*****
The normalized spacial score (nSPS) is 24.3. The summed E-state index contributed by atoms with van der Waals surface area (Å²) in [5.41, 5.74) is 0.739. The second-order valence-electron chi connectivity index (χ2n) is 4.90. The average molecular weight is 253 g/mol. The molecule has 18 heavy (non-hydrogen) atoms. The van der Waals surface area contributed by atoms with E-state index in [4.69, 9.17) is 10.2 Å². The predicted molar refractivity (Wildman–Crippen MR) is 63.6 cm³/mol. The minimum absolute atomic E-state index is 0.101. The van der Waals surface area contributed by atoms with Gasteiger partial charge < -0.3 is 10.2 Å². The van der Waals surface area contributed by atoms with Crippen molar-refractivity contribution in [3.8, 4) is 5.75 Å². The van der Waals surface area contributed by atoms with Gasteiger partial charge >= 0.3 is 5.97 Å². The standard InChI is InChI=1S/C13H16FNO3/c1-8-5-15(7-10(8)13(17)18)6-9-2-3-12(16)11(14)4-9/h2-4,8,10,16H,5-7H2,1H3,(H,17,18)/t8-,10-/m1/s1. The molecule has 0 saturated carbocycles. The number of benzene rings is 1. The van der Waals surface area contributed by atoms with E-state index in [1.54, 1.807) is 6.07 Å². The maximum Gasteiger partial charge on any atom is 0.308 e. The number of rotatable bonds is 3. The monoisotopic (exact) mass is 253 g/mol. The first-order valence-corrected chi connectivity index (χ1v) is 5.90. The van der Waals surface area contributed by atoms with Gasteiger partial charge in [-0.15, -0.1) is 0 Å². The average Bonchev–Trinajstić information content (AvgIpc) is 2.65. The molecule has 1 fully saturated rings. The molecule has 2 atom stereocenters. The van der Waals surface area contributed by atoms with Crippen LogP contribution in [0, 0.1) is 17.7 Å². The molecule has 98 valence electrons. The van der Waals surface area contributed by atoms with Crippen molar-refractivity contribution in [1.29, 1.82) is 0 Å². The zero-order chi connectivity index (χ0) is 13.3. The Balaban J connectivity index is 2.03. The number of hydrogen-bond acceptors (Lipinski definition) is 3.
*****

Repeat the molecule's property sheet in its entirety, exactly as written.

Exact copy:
The normalized spacial score (nSPS) is 24.3. The summed E-state index contributed by atoms with van der Waals surface area (Å²) in [5.41, 5.74) is 0.739. The second-order valence-electron chi connectivity index (χ2n) is 4.90. The average molecular weight is 253 g/mol. The molecule has 18 heavy (non-hydrogen) atoms. The van der Waals surface area contributed by atoms with E-state index in [4.69, 9.17) is 10.2 Å². The predicted molar refractivity (Wildman–Crippen MR) is 63.6 cm³/mol. The minimum absolute atomic E-state index is 0.101. The van der Waals surface area contributed by atoms with Gasteiger partial charge < -0.3 is 10.2 Å². The van der Waals surface area contributed by atoms with Crippen molar-refractivity contribution in [3.8, 4) is 5.75 Å². The van der Waals surface area contributed by atoms with Gasteiger partial charge >= 0.3 is 5.97 Å². The standard InChI is InChI=1S/C13H16FNO3/c1-8-5-15(7-10(8)13(17)18)6-9-2-3-12(16)11(14)4-9/h2-4,8,10,16H,5-7H2,1H3,(H,17,18)/t8-,10-/m1/s1. The molecule has 0 saturated carbocycles. The number of benzene rings is 1. The van der Waals surface area contributed by atoms with E-state index in [1.54, 1.807) is 6.07 Å². The maximum Gasteiger partial charge on any atom is 0.308 e. The number of rotatable bonds is 3. The monoisotopic (exact) mass is 253 g/mol. The first-order valence-corrected chi connectivity index (χ1v) is 5.90. The van der Waals surface area contributed by atoms with Gasteiger partial charge in [-0.15, -0.1) is 0 Å². The average Bonchev–Trinajstić information content (AvgIpc) is 2.65. The molecule has 1 fully saturated rings. The molecule has 2 atom stereocenters. The van der Waals surface area contributed by atoms with Crippen LogP contribution in [0, 0.1) is 17.7 Å². The molecule has 98 valence electrons. The van der Waals surface area contributed by atoms with Crippen molar-refractivity contribution in [1.29, 1.82) is 0 Å². The zero-order chi connectivity index (χ0) is 13.3. The Balaban J connectivity index is 2.03. The number of hydrogen-bond acceptors (Lipinski definition) is 3.